Facial paralysis (FP) is an understudied condition which results in significant consequences for social interaction. Four studies examined the expressive behavior of people with FP, the way others interpret their behavior, and whether perceivers can be trained to improve their impressions. In Study 1, people with congenital FP were found to display more expressivity in their bodies and voices to compensate for their FP compared to people with acquired FP. This provides some of the first behavioral evidence that people with congenital disabilities use more adaptations than people with acquired conditions. In Studies 2 and 3, we examined perceivers' judgments of the emotions and personality traits of people with FP to test how perceivers integrate a paralyzed face with an expressive body and voice. We tested the extent to which emotion judgments are holistic, based on a combination of face, body, and voice, or based primarily on the paralyzed face. Perceivers observed short videotapes of people with FP and rated their impressions of targets' happiness (Study 2) and personality traits (Study 3). Perceivers were randomly assigned to observe isolated or combined communication channels. People with severe FP were rated as less happy and extraverted than people with mild FP, but use of compensatory expressive behavior improved perceivers' impressions. In Study 2, the difference in perceivers' happiness ratings for severe compared to mild FP was largest when perceivers only saw the face and reduced when additional channels were observed, suggesting that emotions are perceived holistically. However, for several traits in Study 3, perceivers' ratings for severe compared to mild FP did not differ whether they saw only the face or all channels, suggesting that trait judgments are judged holistically to a lesser extent. In Study 4, educating perceivers about FP and instructing them to attend to compensatory expressive channels improved their impressions of people with FP, but not their accuracy, suggesting that social perception is somewhat malleable. In conclusion, people with FP can compensate for their lack of facial expression, and people interacting with them can learn to look beyond the face to some extent.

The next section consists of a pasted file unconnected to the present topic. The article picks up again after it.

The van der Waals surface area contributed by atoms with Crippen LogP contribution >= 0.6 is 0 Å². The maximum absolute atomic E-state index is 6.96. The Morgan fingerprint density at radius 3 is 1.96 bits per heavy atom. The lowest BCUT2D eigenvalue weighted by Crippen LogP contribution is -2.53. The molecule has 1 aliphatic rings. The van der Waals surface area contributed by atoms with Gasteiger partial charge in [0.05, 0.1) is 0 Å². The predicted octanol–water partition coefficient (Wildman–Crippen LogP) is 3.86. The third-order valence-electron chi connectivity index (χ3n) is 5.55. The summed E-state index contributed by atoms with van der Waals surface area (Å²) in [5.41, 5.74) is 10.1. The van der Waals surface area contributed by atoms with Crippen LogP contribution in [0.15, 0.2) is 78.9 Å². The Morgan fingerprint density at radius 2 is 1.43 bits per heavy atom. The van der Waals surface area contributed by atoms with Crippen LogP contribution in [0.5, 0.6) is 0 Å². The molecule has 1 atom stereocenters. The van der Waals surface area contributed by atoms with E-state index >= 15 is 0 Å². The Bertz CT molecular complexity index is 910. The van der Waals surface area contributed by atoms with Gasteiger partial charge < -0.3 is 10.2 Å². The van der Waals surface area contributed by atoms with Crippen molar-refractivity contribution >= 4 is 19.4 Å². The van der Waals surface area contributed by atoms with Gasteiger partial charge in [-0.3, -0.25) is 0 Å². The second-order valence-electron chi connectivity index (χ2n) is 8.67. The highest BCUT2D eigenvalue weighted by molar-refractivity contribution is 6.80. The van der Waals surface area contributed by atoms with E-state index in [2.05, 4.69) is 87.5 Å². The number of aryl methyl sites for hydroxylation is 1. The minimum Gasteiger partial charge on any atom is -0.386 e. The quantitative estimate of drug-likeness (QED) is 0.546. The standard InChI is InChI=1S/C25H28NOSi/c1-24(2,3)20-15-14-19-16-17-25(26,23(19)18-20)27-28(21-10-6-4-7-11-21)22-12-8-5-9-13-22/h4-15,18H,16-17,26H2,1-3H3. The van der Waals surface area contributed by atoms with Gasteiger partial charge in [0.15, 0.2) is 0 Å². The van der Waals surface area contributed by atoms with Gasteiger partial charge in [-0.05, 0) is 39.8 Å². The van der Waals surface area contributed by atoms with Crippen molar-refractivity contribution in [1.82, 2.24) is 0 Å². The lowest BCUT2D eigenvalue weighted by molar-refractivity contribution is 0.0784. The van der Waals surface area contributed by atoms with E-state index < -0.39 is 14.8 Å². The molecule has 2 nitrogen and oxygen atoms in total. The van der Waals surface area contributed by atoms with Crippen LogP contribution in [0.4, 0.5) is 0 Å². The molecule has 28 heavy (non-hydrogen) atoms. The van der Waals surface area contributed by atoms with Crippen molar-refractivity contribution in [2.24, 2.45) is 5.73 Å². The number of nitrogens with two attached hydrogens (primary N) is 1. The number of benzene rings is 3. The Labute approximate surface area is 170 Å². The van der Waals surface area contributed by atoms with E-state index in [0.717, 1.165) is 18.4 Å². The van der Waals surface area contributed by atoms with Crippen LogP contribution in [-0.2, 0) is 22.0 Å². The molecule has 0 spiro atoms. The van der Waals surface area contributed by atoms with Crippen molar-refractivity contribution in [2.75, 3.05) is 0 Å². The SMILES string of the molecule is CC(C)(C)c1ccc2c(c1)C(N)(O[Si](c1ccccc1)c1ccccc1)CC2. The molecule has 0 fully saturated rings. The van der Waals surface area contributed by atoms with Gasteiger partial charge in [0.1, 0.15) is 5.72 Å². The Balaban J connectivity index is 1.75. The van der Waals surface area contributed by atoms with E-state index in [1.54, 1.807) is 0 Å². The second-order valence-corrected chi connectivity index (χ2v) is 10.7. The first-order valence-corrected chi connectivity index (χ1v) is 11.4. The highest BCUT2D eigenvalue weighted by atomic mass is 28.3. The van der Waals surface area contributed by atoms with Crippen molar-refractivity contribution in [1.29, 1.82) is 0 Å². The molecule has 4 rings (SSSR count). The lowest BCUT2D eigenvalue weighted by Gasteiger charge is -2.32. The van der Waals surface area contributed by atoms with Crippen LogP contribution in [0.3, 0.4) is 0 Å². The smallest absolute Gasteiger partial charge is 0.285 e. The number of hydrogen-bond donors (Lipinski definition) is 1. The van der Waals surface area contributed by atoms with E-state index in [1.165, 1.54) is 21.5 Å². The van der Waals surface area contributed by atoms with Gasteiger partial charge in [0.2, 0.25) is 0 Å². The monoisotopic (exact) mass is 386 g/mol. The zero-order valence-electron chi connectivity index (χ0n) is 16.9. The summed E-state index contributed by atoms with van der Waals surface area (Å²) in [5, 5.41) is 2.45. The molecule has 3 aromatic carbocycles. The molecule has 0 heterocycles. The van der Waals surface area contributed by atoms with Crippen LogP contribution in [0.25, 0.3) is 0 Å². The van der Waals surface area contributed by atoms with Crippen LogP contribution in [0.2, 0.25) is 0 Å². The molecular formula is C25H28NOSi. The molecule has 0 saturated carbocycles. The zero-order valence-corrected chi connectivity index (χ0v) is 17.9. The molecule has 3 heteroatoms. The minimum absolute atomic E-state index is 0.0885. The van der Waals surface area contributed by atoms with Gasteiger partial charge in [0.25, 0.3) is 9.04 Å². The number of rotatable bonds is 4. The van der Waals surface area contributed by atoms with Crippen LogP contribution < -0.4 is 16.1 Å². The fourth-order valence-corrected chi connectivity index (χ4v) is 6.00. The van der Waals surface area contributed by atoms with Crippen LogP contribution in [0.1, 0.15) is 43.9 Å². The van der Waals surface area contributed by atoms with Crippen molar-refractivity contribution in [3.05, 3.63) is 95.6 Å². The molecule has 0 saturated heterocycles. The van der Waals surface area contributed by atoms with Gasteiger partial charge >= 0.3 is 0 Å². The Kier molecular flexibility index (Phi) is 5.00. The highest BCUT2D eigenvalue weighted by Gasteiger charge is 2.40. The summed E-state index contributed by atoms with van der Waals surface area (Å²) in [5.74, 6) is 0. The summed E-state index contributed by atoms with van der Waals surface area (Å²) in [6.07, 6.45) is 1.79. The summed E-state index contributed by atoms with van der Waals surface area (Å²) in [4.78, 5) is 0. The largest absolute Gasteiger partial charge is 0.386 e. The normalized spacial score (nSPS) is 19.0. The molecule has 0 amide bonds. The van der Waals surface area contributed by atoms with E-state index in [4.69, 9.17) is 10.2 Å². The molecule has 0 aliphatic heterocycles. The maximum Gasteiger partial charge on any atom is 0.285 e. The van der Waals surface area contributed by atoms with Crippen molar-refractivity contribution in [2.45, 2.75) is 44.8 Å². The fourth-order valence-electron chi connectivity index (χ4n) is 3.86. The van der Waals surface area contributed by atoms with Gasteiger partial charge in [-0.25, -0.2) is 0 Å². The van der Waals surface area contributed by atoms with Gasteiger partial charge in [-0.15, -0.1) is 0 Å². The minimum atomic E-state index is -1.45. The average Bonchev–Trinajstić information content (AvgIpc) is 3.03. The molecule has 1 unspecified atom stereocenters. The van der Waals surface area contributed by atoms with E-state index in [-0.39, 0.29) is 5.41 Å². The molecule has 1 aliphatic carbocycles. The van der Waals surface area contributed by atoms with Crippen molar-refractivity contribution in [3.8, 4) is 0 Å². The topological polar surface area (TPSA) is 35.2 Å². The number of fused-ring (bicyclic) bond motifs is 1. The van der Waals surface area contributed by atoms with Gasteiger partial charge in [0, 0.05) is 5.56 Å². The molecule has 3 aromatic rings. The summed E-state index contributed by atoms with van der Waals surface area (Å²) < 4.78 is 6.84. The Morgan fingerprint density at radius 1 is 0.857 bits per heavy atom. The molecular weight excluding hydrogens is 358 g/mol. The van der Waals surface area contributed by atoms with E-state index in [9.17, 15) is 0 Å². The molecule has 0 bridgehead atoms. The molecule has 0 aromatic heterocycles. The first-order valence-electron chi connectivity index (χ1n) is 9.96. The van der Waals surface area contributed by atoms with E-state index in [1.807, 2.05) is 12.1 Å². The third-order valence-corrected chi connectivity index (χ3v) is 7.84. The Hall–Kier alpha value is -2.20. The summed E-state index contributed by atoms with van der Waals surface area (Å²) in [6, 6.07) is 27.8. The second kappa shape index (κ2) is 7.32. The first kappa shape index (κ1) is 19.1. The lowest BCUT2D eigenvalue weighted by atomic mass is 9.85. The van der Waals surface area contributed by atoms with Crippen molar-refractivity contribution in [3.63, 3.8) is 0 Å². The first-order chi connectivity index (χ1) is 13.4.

|Advisor:||Tickle-Degnen, Linda, Ambady, Nalini|
|Commitee:||Ambady, Nalini, Schmidt, Karen, Sommers, Samuel, Tickle-Degnen, Linda|
|School Location:||United States -- Massachusetts|
|Source:||DAI-B 73/11(E), Dissertation Abstracts International|
|Keywords:||Facial paralysis, Interpersonal communication, Interpersonal sensitivity, Nonverbal communication, Prejudice reduction, Social functioning|
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